The culturally and linguistically distinctive southern half of Pakistani Punjab is, as noted yesterday, a hotbed of Islamist radicalism. According to Bill Roggio, “South Punjab teems with radical mosques and madrassas, which are used to indoctrinate Pakistani youths to join the jihad. Tens of thousands of members of these terror groups who have gone through training camps are said to be active in South Punjab.” Why south Punjab would be so much more inclined to extremism than North Punjab – or any other part of Pakistan outside of the Tribal Areas – is an interesting matter. North Punjab is a more agriculturally productive and prosperous area than South Punjab, but correlations between poverty Islamic radicalism are generally weak. Deeper issues are almost certainly at play.
The most convincing explanation that I have found comes from P.K. Upadhyay, writing for the Indian Institute for Defense Studies and Analysis. According to Upadhyay, the key factors are institutional and political. As he explains:
Compared to the rest of Punjab, this area has remained backward and cocooned in a time warp. The government and its agencies have exercised lesser control over South Punjab and have left its tribal oriented feudal structure intact. … The hold of local chiefs was, however, getting eroded for many years due to the expansion in influence and activities of officially supported religious hard line groups. These groups have been setting up their base in the area to recruit cadres and train them in connivance with the state for carrying out pogroms against Shias and other religious minorities within as well as for the jehad in Kashmir. Over a period of time, the traditional [chiefs] were pushed to the background and jehadist groups came to dominate the area completely.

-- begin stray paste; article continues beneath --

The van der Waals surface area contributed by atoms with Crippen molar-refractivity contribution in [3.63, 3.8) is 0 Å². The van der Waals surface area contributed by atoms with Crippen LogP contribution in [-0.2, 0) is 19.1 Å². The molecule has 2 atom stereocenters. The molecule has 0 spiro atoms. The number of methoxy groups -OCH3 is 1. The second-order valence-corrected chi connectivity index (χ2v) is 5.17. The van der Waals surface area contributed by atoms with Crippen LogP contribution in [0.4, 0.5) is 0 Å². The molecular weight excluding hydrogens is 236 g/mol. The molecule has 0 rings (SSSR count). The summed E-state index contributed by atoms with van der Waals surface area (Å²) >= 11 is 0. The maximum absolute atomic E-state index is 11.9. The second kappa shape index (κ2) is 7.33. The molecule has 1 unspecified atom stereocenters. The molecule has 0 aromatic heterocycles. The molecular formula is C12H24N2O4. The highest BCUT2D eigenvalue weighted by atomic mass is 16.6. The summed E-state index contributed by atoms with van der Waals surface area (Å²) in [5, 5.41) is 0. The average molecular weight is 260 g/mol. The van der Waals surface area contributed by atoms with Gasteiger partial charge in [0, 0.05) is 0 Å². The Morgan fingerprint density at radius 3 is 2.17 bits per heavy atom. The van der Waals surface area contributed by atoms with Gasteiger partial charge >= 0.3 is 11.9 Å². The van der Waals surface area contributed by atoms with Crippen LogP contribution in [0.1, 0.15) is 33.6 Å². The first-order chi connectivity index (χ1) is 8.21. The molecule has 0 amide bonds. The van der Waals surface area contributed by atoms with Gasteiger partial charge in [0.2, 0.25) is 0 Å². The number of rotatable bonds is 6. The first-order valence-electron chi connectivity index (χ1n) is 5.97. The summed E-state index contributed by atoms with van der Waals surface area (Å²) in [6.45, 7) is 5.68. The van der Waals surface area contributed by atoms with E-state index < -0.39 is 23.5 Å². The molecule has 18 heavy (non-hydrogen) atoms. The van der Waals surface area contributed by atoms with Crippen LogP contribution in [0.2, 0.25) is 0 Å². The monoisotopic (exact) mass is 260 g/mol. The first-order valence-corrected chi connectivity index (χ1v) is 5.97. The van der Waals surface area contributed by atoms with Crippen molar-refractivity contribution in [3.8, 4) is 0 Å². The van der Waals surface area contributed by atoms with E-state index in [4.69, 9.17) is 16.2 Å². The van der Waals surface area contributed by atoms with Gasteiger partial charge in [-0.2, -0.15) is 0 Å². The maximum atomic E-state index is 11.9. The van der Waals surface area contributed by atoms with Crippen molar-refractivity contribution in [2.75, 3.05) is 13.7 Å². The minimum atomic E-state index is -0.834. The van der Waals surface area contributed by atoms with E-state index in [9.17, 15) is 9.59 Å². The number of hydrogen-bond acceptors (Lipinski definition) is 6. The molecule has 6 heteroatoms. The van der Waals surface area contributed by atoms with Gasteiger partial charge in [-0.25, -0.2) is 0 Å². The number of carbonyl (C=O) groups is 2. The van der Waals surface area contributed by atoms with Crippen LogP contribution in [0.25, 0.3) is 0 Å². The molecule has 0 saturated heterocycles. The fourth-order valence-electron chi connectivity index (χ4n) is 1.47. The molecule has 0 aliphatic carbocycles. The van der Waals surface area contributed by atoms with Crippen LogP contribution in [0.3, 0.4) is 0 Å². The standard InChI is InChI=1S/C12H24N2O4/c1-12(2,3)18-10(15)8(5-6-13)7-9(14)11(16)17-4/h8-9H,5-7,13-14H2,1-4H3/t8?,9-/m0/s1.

South Punjab, in other words, has long been a politically marginalized area, lacking the administrative structures of the modern state. Until recently, the region was even denied its own linguistic and cultural standing, treated merely as peripheral variant of the Punjabi norm. When the Pakistani state under the presidency of Zia began to push politicized Islam in the 1980s, the region’s antiquated political structures were unable to resist to the hard-core Islamist political networks. Dissatisfaction with the northern-dominated Punjabi provincial government and the Pakistani national government has no doubt aided the militants’ cause.
Although radical Islamists have established a firm base of power in South Punjab, their violent program is rejected by many of the area’s inhabitants. Such attitudes are indirectly revealed through voting behavior. As the ElectoralGeography.com map posted above shows, almost all of southern South Punjab voted in 2008 for the quasi-socialist Pakistani Peoples Party of the late Benazir Bhutto, an organization detested by radical Islamists. In contrast, northern South Punjab, like North Punjab, generally supported the moderately Islamist Muslim League parties. Pakistan’s one hard-core Islamist party, the Muttahida Majlis-e-Amal, failed to take a single district in Punjab.
Some observers, however, expect that support for extreme Islamist organizations will soon increase in South Punjab, as well as in other parts of the country. Much of Pakistan has been devastated this summer by heavy monsoonal rainfall, and the flood crest is currently passing through South Punjab. Hard-line Islamic charities have proved more effective in delivering relief supplies than the government, enhancing their appeal. Due to the same dynamic, support for extremist groups increased in Kashmir following the 2005 earthquake.
Unfortunately, reliable information about South Punjab is difficult to obtain. As Bill Roggio reported in 2009:
“The Pakistani government has denied that terror groups are based in South Punjab. Just last week, the government barred foreign reporters from South Punjab, insisting they can only report from the area after obtaining a permit. ‘All foreign journalists are required to get permission from foreign affairs as well as from interior ministries for visiting any specific place especially in South Punjab,’ a senior officer of the Punjab government told the Press Trust of India. The official claimed that journalists published ‘twisted and unfounded’ facts about terror groups operating there.”
In general, finding any geographically specific information about Pakistan is a challenge, as we shall see in tomorrow’s post, the final one in this series.